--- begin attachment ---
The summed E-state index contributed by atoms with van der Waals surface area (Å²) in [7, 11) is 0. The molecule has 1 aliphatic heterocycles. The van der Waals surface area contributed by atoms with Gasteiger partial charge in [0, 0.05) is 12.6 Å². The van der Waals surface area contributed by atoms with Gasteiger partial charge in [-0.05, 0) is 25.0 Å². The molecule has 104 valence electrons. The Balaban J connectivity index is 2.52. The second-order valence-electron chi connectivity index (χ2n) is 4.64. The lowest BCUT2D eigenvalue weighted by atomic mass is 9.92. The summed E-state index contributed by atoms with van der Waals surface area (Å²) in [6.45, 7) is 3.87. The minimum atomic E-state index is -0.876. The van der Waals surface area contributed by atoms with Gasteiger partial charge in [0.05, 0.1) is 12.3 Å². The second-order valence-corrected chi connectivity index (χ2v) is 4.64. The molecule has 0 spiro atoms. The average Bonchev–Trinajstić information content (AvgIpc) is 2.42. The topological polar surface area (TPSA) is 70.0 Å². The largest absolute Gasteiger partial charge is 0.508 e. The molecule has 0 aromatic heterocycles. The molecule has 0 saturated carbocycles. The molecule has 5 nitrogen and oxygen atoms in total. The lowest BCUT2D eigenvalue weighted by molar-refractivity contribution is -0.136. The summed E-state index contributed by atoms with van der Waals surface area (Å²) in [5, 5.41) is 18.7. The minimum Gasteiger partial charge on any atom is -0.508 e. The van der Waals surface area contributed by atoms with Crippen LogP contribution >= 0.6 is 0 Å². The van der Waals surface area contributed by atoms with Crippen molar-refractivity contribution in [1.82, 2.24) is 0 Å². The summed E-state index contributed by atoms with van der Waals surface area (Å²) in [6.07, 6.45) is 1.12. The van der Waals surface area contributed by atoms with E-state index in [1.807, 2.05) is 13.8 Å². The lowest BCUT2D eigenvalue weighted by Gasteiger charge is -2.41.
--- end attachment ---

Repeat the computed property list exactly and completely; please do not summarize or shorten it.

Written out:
The summed E-state index contributed by atoms with van der Waals surface area (Å²) in [7, 11) is 0. The molecule has 1 aliphatic heterocycles. The van der Waals surface area contributed by atoms with Gasteiger partial charge in [0, 0.05) is 12.6 Å². The van der Waals surface area contributed by atoms with Gasteiger partial charge in [-0.05, 0) is 25.0 Å². The molecule has 104 valence electrons. The Balaban J connectivity index is 2.52. The second-order valence-electron chi connectivity index (χ2n) is 4.64. The lowest BCUT2D eigenvalue weighted by atomic mass is 9.92. The summed E-state index contributed by atoms with van der Waals surface area (Å²) in [6.45, 7) is 3.87. The minimum atomic E-state index is -0.876. The van der Waals surface area contributed by atoms with Gasteiger partial charge in [0.05, 0.1) is 12.3 Å². The second-order valence-corrected chi connectivity index (χ2v) is 4.64. The molecule has 0 spiro atoms. The average Bonchev–Trinajstić information content (AvgIpc) is 2.42. The topological polar surface area (TPSA) is 70.0 Å². The largest absolute Gasteiger partial charge is 0.508 e. The molecule has 0 aromatic heterocycles. The molecule has 0 saturated carbocycles. The molecule has 5 nitrogen and oxygen atoms in total. The lowest BCUT2D eigenvalue weighted by molar-refractivity contribution is -0.136. The summed E-state index contributed by atoms with van der Waals surface area (Å²) in [5, 5.41) is 18.7. The minimum Gasteiger partial charge on any atom is -0.508 e. The van der Waals surface area contributed by atoms with Crippen LogP contribution >= 0.6 is 0 Å². The van der Waals surface area contributed by atoms with Crippen molar-refractivity contribution in [1.82, 2.24) is 0 Å². The summed E-state index contributed by atoms with van der Waals surface area (Å²) in [6.07, 6.45) is 1.12. The van der Waals surface area contributed by atoms with E-state index in [1.807, 2.05) is 13.8 Å². The lowest BCUT2D eigenvalue weighted by Gasteiger charge is -2.41.